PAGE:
In addition, the liver has the enzymatic capacity for DNL, the synthesis of fatty acids from glucose and other non-lipid precursors. DNL makes a small contribution in people on a typical, western relatively high-fat diet, but it becomes activated during a high-energy diet rich in carbohydrate . The pathway involves export of acetyl-CoA formed in the mitochondrion (in the case of glucose as the precursor, by pyruvate dehydrogenase) to the cytosol (in the form of citrate), conversion of acetyl-CoA to malonyl-CoA by acetyl-CoA carboxylase and then sequential addition of two carbon units by fatty acid synthase.
Fatty acids taken up into the hepatocytes are activated by esterification to CoA. The long-chain acyl-CoA may then enter the mitochondria for oxidation or be a substrate for glycerolipid synthesis (triacylglycerol and phospholipids). This is a key regulatory point, determined largely by regulation of entry into the mitochondria, via the enzyme CPT 1 (carnitine palmitoyltransferase 1, the ‘overt’ isoform, expressed in the outer mitochondrial enzyme). This enzyme is allo-sterically regulated by the cytosolic malonyl-CoA concentration. Malonyl-CoA (an intermediate in fatty acid synthesis) is a very potent inhibitor of CPT 1. Its concentration is high when insulin levels are high and glucose is readily available, conditions when fatty acid synthesis should be favoured over fatty acid oxidation. In the fasting state, when insulin levels are low, fatty acid oxidation is therefore favoured. There is a further branch point in fatty acid oxidation when acetyl-CoA may either enter the tricarboxylic acid cycle or may be directed into ketone body synthesis. Less is known about regulation of this ‘metabolic branch point’. A suggested regulation of ketone body synthesis is by reversible succinylation of the mitochondrial 3-hydroxy-3-methylglutaryl-CoA synthase .
The cytosolic triacylglycerol pool within the hepatocyte is the precursor for VLDL-triacylglycerol. Lipolysis of this cytosolic pool is necessary to generate fatty acids that are then esterified to make new triacylglycerol within the endoplasmic reticulum, where VLDL particles are assembled. The identity of the lipase responsible, and its regulation, are not clear. VLDL-triacylglycerol secretion is acutely inhibited by insulin, although hepatic fatty acids are preferentially stored as triacylglycerol when insulin levels are high. This implies that the hepatocyte triacylglycerol store fluctuates in size, increasing after meals and then discharging during fasting as VLDL are secreted. This has recently been visualized directly in healthy humans where approx. 10% of the fat from a meal was stored in the liver in the few hours following feeding .
The total triacylglycerol store in a healthy human liver is approx. 100 g (or less). The typical triacylglycerol content in whole-body skeletal muscle might be approx. 300 g (estimated making various assumptions, see ).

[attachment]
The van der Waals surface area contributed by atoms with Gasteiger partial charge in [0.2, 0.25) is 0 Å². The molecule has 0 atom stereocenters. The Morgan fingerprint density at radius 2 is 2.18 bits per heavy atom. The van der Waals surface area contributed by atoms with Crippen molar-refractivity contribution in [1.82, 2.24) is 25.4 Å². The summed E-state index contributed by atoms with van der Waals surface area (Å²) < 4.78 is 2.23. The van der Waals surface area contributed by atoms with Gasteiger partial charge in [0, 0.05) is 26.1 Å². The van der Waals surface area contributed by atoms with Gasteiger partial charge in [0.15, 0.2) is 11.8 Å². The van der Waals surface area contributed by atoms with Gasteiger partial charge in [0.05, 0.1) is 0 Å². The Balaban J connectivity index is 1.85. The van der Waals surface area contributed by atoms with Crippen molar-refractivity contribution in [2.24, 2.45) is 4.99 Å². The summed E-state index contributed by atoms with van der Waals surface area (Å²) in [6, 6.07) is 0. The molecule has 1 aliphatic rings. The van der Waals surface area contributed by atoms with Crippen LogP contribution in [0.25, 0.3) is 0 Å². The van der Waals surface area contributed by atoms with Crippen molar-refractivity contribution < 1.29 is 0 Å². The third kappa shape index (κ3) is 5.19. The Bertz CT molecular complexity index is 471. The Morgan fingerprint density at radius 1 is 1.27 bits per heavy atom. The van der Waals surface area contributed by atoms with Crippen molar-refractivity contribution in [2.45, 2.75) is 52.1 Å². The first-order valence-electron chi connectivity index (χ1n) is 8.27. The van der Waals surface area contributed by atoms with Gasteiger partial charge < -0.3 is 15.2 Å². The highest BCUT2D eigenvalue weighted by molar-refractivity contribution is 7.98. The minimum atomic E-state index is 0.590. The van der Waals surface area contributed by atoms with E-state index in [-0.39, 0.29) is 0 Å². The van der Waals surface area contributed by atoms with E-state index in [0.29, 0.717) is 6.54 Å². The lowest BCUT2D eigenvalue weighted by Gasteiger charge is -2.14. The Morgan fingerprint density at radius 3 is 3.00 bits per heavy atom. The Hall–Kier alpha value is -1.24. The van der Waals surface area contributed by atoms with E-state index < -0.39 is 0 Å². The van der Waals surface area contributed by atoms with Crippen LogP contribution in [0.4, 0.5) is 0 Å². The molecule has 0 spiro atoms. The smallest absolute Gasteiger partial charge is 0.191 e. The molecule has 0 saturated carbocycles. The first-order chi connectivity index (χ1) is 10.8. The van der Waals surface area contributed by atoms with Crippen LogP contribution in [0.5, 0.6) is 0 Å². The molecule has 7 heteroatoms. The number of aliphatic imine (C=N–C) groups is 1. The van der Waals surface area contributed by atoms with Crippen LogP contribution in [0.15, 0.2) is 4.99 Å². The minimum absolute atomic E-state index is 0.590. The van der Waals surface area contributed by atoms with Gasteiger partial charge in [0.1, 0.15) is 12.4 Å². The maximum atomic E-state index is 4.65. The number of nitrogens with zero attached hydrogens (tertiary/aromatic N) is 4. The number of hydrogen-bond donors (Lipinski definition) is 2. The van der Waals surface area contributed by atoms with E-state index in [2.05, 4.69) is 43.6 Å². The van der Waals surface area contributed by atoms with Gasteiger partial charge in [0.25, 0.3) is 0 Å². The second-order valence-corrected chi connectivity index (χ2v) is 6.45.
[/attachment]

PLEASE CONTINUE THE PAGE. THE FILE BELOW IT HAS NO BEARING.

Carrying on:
There are two major triacylglycerol stores in muscle: in adipocytes interleaved with the muscle fibres (seen, for instance, as ‘marbling’ in a cut of meat) and triacylglycerol stored within the muscle fibre itself (‘intramyocellular triacylglycerol’). Here we will discuss only the latter. It is still not clear whether there is any direct metabolic relationship between adipocytes and skeletal muscle fibres even when they are located in close proximity.
Intramyocellular triacylglycerol is present as lipid droplets, often in close contact with mitochondria. Some of the enzymatic machinery for fatty acid and triacylglycerol metabolism in the muscle fibre is similar to that in the adipocyte. Fatty acids can be taken up from the plasma, either from the albumin-bound NEFA pool or, as in adipose tissue, from the pool of fatty acids generated by the action of LPL on circulating triacylglycerol. In either case it seems that the fatty acids enter the cells at least in part by facilitated diffusion, as both FAT/CD36 and FATP1 are expressed in skeletal muscle. Muscle has the enzymatic machinery to synthesize malonyl-CoA from glucose utilization, the first stage of the biosynthesis of fatty acids. However, expression of fatty acid synthase (which makes fatty acids from malonyl-CoA) is very small or non-existent. Therefore the triacylglycerol present in muscle can be assumed to arise entirely from plasma fatty acids (NEFA or triacylglycerol). The role of malonyl-CoA appears to be in the regulation of fatty acid oxidation, as described above for the liver.
The intramyocellular triacylglycerol is hydrolysed to make fatty acids available for oxidation. HSL is likely to be the key lipase controlling this process, although there is no direct evidence for this other than the fact that HSL is expressed in muscle and becomes activated on muscle contraction . This is reinforced by the accumulation of large lipid droplets in skeletal muscle of HSL-deficient mice . Fatty acids made available from muscle triacylgly-cerol lipolysis would be a substrate for oxidation after activation and entry into the mitochondria. Muscle lipolysis is less sensitive to hormone regulation than adipocyte lipolysis, at least in humans. Insulin is not effective but catecholamines stimulate muscle lipolysis [14,16].